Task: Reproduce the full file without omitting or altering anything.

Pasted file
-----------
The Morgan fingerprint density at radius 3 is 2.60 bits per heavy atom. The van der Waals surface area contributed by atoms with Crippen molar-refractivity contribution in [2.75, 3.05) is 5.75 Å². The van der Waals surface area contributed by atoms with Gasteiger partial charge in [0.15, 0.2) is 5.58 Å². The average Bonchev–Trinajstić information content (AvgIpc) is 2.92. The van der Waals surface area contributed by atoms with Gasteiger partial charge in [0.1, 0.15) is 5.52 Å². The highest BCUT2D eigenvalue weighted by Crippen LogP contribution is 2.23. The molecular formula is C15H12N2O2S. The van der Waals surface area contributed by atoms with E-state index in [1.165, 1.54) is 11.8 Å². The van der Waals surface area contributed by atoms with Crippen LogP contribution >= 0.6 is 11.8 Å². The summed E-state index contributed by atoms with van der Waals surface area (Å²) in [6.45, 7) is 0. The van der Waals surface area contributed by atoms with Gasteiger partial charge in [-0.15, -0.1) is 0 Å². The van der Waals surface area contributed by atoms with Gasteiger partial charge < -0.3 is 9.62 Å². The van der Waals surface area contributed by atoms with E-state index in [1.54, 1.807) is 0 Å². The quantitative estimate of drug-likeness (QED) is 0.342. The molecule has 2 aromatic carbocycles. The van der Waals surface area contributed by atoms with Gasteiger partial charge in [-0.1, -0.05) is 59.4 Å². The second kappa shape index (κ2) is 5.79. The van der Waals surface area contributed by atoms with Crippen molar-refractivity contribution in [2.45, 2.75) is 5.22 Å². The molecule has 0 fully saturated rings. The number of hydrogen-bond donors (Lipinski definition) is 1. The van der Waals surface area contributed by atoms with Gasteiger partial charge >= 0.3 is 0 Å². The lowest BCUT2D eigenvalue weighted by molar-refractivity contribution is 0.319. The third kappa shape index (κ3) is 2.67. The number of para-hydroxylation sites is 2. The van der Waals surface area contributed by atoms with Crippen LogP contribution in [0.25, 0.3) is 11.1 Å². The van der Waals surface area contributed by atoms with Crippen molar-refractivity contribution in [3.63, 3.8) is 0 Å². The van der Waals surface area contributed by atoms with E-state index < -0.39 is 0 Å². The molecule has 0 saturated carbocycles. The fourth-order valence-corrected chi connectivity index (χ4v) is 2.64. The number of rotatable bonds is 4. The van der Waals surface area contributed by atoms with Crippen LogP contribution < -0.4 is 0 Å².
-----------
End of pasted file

The Morgan fingerprint density at radius 3 is 2.60 bits per heavy atom. The van der Waals surface area contributed by atoms with Crippen molar-refractivity contribution in [2.75, 3.05) is 5.75 Å². The van der Waals surface area contributed by atoms with Gasteiger partial charge in [0.15, 0.2) is 5.58 Å². The average Bonchev–Trinajstić information content (AvgIpc) is 2.92. The van der Waals surface area contributed by atoms with Gasteiger partial charge in [0.1, 0.15) is 5.52 Å². The highest BCUT2D eigenvalue weighted by Crippen LogP contribution is 2.23. The molecular formula is C15H12N2O2S. The van der Waals surface area contributed by atoms with E-state index in [1.165, 1.54) is 11.8 Å². The van der Waals surface area contributed by atoms with Crippen LogP contribution >= 0.6 is 11.8 Å². The summed E-state index contributed by atoms with van der Waals surface area (Å²) in [6.45, 7) is 0. The van der Waals surface area contributed by atoms with Gasteiger partial charge in [-0.15, -0.1) is 0 Å². The van der Waals surface area contributed by atoms with Gasteiger partial charge < -0.3 is 9.62 Å². The van der Waals surface area contributed by atoms with E-state index in [1.54, 1.807) is 0 Å². The quantitative estimate of drug-likeness (QED) is 0.342. The molecule has 2 aromatic carbocycles. The van der Waals surface area contributed by atoms with Gasteiger partial charge in [-0.1, -0.05) is 59.4 Å². The second kappa shape index (κ2) is 5.79. The van der Waals surface area contributed by atoms with Crippen molar-refractivity contribution in [2.45, 2.75) is 5.22 Å². The molecule has 0 fully saturated rings. The number of hydrogen-bond donors (Lipinski definition) is 1. The van der Waals surface area contributed by atoms with Gasteiger partial charge >= 0.3 is 0 Å². The lowest BCUT2D eigenvalue weighted by molar-refractivity contribution is 0.319. The third kappa shape index (κ3) is 2.67. The number of para-hydroxylation sites is 2. The van der Waals surface area contributed by atoms with Crippen LogP contribution in [0.25, 0.3) is 11.1 Å². The van der Waals surface area contributed by atoms with Crippen molar-refractivity contribution in [3.63, 3.8) is 0 Å². The van der Waals surface area contributed by atoms with E-state index < -0.39 is 0 Å². The molecule has 0 saturated carbocycles. The fourth-order valence-corrected chi connectivity index (χ4v) is 2.64. The number of rotatable bonds is 4. The van der Waals surface area contributed by atoms with Crippen LogP contribution < -0.4 is 0 Å².